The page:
The Story Behind My Blog's Title

The Story Behind My Blog's Title
Why is my blog named "My Father's Oldsmobile"? Click on the car and find out.

Tuesday, June 26, 2012

Cooking up Characters by Tina Pinson

 I get to welcome Tina Pinson to my blog today! Tina is a talented author with a wicked sense of humor. It's my pleasure to let her take over my blog for a few days and share with us her wit and skill. Thank you, Tina! My blog is your blog.

Cooking up Characters

Now, I don't actually mean I'm going to lay my poor sweet character on the chopping block and have my way at her with a Hachette, and make some kind goulash out of them. Nor will my character and I get all chummy, pull out our cookbooks and rustle up some grub.
Let’s face it. My characters aren't real. So to carry on a cooking conversation with anyone of them would be quite tough and I'd probably end up talking to myself.

But if I were to write a recipe for my character, what ingredients might I use?

Let's start with a dash emerald for eye color. Add a sprinkle of daisies for hair color. A couple of teaspoons of peaches and cream for her skin. D drizzle on some rose honey on her lips. I'd make her lean and lithe with just a pinch of fat. And voilĂ … the reader now has an idea about how my character might look.

Next I might garnish her with some clothes. Beings that I write Christian fiction, it is good to dress my characters. How I dress my character gives the reader insight to my character's tastes. It might tell you whether they are poor or wealthy.

Next we add dashes of their lives. Peel back the layers of their lives. I might sift in some spice about their job? Blend up whether married? Widowed? Single? Engaged?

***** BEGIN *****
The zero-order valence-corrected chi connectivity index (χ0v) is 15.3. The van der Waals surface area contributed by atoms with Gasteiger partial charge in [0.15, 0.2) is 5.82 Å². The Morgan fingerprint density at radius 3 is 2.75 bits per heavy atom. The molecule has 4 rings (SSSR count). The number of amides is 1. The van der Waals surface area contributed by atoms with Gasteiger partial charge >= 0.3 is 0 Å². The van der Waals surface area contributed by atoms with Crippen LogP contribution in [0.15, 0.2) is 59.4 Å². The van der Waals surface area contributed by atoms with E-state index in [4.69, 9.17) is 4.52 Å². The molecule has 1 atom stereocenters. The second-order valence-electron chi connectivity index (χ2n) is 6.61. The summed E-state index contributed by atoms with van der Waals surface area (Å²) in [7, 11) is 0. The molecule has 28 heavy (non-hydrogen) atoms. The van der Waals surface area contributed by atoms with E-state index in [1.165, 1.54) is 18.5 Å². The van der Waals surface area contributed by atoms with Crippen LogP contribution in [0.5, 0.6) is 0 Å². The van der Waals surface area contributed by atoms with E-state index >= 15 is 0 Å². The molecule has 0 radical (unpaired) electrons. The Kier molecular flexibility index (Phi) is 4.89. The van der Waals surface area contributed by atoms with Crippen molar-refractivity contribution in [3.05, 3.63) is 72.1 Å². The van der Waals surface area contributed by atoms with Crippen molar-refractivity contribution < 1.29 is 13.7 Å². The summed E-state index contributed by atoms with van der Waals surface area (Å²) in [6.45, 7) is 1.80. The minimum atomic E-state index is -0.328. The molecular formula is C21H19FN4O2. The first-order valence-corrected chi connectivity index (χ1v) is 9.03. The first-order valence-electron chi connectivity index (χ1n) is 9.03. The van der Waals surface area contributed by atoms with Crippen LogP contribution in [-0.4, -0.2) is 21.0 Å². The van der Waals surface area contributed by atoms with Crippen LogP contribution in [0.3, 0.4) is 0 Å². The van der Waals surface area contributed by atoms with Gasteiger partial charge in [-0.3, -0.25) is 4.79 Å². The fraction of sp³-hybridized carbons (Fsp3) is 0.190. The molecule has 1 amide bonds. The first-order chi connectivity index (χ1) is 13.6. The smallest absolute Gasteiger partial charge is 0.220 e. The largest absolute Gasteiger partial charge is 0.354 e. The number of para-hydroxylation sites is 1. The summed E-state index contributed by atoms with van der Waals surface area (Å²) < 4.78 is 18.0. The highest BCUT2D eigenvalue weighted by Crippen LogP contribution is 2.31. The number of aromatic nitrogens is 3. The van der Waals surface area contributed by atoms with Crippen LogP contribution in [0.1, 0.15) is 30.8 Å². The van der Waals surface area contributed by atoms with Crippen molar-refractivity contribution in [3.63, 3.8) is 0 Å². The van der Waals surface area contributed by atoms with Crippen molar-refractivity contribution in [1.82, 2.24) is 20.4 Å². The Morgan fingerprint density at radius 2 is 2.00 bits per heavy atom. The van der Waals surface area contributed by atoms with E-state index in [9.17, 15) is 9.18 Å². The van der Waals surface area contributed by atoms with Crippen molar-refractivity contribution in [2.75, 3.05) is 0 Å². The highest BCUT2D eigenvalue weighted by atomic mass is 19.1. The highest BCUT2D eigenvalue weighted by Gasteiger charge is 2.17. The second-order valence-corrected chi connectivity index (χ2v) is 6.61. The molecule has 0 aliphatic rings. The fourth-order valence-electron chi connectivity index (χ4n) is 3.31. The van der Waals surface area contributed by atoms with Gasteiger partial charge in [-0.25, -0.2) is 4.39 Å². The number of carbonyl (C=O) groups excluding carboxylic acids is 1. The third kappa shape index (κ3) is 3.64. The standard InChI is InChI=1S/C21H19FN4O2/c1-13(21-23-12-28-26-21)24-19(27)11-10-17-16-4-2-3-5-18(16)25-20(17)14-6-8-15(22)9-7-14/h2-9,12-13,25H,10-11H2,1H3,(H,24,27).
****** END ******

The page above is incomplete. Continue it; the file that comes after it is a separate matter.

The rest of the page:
From there I might sprinkle in some anecdotes from their past.

You might see how they grew up.

After I've added all these things, are you satisfied with the character? Or is she still just a bit one dimensional?

So after we've taken care of the aesthetics of a character, we need to begin to check out her psyche. What, beyond brushing her pretty blonde hair, or working her job, makes this character tick?

We need a dollop of heart. A smattering of emotion, (or maybe a gallon). We need to dice up her fears. Saute her hopes and dreams? How does she feel about herself? About the world around her?

The deeper I look in to my character, the more dimensional she becomes. The more I understand her. Is she funny? Sassy? A klutz?

Is she brave? Afraid? Driven? An Adventurer?

Granted… I'm not just going to list all this in a story. That would be utterly boring. But once I dissect my character and find out what makes her who she is, I can write her better. Write her and hopefully make a reader want to know more about her.

Here are some examples:

Read them and let me know what you learned, if anything, about the character.

From When Shadows Fall

His lips thin, his eyes lit with recognition. She saw a remnant of the man she loved and knew. He remained hidden deep behind the cover of sickness. She removed her costume hairpiece so he could see her hair. He smiled.

"Rebekah, love. It is you," his whisper was hoarse, weak. He could barely move. Following her movements with his hollow eyes only seemed to tax his strength, so he closed them. She wiped his fevered brow, allowed herself to cry, then laid beside him to rest. His breathing was labored, bones showed through his skin, but he was alive and she would do all she could to keep him that way.

"I love you," she whispered, and closed her swollen eyes to sleep.

Andrew woke, saw the man and practically planted himself in Rebekah. He stayed there shivering with fear until he realized who it was. "It's Daddy. Mommy."

Rebekah folded her arms around him. "Yes, darling, it's Daddy. And Daddy is very sick so we have to be very quiet. All right?"